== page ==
I'm plotting a histogram using the matplotlib.pyplot module and I am wondering how I can force the y-axis labels to only show integers (e.g. 0, 1, 2, 3 etc.) and not decimals (e.g. 0., 0.5, 1., 1.5, 2. etc.).

I'm looking at the guidance notes and suspect the answer lies somewhere around matplotlib.pyplot.ylim but so far I can only find stuff that sets the minimum and maximum y-axis values.

def doMakeChart(item, x):
    if len(x)==1:
    filename = "C:\Users\me\maxbyte3\charts\\"
    bins=logspace(0.1, 10, 100)
    plt.hist(x, bins=bins, facecolor='green', alpha=0.75)
    plt.xlabel('Size (Bytes)')
    plt.suptitle(r'Normal Distribution for Set of Files')
    plt.title('Reference PUID: %s' % item)
    plt.savefig(filename + item + '.png')

If you have the y-data

y = [0., 0.5, 1., 1.5, 2., 2.5]

You can use the maximum and minimum values of this data to create a list of natural numbers in this range. For example,

import math
print range(math.floor(min(y)), math.ceil(max(y))+1)


[0, 1, 2, 3]

You can then set the y tick mark locations (and labels) using matplotlib.pyplot.yticks:

yint = range(min(y), math.ceil(max(y))+1)

  • Oh, cool! Thanks you, that's pushing me in the right direction! I'm generating a whole bunch of charts, this means the y values are generated on the fly for each one. Is there a way of getting the limits graph being built and replace the default lables with these new ones? – Jay Gattuso Aug 21 '12 at 9:05
  • 1
    Of course you can: from the matplotlib.pyplot.yticks documentation (did you read this) the first code snippet is locs, labels = yticks(). – Chris Aug 21 '12 at 9:09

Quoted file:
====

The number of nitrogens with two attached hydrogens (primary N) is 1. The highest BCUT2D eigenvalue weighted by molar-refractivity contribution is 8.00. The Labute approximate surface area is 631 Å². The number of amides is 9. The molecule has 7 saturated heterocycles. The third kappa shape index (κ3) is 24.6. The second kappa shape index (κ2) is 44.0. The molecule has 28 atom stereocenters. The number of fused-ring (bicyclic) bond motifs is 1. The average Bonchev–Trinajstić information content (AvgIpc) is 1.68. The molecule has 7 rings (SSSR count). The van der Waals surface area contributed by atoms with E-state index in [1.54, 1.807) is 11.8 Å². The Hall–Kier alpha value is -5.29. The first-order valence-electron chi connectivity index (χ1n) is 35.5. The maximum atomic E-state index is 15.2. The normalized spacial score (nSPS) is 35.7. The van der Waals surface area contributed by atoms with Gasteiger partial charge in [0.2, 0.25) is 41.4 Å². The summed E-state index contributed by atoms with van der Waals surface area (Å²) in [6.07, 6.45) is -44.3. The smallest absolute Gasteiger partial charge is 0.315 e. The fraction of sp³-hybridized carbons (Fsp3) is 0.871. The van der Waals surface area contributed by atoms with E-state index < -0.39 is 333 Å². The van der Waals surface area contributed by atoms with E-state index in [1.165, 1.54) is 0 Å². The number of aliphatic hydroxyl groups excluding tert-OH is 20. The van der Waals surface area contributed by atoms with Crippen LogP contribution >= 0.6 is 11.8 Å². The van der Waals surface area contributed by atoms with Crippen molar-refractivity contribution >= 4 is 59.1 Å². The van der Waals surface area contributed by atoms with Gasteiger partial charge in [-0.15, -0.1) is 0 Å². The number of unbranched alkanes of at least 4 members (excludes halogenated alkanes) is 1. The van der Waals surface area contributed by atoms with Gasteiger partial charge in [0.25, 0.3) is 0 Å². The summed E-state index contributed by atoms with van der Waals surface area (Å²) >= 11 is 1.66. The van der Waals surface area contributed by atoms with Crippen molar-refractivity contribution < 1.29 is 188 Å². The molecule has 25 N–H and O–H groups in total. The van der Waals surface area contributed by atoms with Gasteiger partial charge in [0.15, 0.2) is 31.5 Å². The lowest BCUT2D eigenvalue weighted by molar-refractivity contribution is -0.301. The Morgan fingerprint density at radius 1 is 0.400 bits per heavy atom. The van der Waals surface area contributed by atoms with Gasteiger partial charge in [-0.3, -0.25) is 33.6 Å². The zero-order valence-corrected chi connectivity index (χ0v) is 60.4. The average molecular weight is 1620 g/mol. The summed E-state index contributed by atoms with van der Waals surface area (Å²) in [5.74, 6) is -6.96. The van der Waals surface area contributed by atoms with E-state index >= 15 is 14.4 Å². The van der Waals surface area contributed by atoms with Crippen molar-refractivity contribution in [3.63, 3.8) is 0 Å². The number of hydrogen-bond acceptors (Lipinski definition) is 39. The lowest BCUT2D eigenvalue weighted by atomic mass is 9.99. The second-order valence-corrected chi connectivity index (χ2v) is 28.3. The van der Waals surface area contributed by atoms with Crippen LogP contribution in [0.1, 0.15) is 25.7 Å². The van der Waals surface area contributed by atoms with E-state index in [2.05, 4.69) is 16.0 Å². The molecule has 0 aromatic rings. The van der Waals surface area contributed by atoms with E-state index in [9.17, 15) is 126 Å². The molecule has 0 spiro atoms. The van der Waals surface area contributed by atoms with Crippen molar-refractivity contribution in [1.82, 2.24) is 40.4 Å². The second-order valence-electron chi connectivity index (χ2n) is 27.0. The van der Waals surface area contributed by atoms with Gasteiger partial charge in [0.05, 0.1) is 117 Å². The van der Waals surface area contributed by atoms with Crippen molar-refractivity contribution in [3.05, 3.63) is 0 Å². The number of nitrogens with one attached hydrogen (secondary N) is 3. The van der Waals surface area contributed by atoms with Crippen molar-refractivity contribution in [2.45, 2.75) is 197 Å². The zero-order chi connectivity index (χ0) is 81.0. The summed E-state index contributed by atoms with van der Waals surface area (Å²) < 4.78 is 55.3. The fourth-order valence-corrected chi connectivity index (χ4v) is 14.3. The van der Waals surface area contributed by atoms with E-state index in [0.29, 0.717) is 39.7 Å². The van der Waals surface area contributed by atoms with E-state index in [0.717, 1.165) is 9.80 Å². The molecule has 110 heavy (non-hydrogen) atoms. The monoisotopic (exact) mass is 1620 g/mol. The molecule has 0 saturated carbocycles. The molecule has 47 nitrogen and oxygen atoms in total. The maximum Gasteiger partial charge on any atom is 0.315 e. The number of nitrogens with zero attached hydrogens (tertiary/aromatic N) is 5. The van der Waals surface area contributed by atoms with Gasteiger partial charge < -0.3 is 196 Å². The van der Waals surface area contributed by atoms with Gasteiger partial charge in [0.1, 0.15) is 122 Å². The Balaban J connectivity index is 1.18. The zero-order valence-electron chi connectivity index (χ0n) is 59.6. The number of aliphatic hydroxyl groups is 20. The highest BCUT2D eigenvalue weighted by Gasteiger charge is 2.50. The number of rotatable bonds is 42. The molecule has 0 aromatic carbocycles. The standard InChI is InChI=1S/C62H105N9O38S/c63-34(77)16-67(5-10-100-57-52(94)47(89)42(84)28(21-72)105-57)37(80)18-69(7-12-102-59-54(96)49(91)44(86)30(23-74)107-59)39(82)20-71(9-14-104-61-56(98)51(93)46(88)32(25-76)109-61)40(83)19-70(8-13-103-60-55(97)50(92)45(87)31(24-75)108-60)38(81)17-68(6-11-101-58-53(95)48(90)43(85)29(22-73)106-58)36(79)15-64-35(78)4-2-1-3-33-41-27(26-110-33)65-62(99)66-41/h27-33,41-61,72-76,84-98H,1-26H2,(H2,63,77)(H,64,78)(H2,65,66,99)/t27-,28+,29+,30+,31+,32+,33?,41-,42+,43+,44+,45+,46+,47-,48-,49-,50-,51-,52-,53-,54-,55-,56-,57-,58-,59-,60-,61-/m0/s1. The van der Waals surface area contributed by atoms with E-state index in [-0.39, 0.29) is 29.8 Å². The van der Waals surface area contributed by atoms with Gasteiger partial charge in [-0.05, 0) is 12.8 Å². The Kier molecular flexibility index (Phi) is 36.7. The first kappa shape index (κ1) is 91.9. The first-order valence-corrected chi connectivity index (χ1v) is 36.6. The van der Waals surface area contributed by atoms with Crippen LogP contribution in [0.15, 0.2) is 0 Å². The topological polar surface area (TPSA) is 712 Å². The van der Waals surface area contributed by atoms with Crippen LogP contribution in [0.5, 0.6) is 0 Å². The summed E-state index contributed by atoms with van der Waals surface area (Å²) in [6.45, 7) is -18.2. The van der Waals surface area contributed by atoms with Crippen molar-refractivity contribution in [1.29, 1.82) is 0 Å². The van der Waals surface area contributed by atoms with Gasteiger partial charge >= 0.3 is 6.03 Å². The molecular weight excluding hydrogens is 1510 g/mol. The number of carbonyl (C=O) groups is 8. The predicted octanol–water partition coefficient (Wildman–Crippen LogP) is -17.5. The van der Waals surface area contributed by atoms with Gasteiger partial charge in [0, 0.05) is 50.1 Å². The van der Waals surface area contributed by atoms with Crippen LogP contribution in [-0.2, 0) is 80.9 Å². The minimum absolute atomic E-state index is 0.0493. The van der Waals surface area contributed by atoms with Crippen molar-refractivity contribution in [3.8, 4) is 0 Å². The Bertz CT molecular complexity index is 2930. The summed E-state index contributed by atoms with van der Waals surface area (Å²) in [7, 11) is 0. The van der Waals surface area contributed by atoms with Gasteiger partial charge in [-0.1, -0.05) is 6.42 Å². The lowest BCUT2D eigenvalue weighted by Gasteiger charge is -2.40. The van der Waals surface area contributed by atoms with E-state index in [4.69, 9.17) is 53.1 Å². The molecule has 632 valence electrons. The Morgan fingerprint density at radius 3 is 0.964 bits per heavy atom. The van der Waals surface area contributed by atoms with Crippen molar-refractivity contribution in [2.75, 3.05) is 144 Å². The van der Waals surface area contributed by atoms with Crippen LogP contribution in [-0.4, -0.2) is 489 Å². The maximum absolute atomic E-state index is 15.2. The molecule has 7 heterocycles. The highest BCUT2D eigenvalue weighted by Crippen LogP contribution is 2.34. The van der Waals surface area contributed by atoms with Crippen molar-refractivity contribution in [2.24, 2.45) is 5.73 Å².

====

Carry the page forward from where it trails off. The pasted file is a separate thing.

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    Hmm, I did read it indeed. But I find documentation utterly impenetrable most of the time. I really struggle to translate the docs into meaningful code. get_view_interval() is Ī guess the method to reach the limits, but I have no idea from the docs how you link that call to the y axis in graph in question. yLimits = matplotlib.pyplot.yticks(get_view_interval())? – Jay Gattuso Aug 21 '12 at 9:21
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    I agree the matplotlib documentation could be better. The code in my last comment is all that you need. Assuming you have used import matplotlib.pyplot as plt then locs, labels = plt.yticks() will return the current y-values of the axis labels in locs and the labels associated with those values in labels. Note, plt.yticks gets the labels for the current plot. If you have a handle to a plot you can (I think) use handle.yticks. – Chris Aug 21 '12 at 9:24
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    OK. Thank you. I really do appreciate your help and time, and you have given me plenty to work from. – Jay Gattuso Aug 21 '12 at 9:25

Here is another way:

from matplotlib.ticker import MaxNLocator

ax = plt.figure().gca()

this works for me:

import matplotlib.pyplot as plt

# make the y ticks integers, not floats
yint = []
locs, labels = plt.yticks()
for each in locs:
  • It's always a good idea to describe why the given code solves the problem. Please edit your answer to include such a description. – Artjom B. Jun 14 '15 at 11:17
  • This is the only solution that works for me, thanks! I would just add one minor edit, because this solution omits the last tick and it's ugly. So I would add two more lines after the for loop: last=yint[-1]+1 and yint.append(last) – durbachit Jul 20 '17 at 0:38
  • It doesn't work in recent versions of matplotlib – Björn Lindqvist Oct 16 '18 at 16:04

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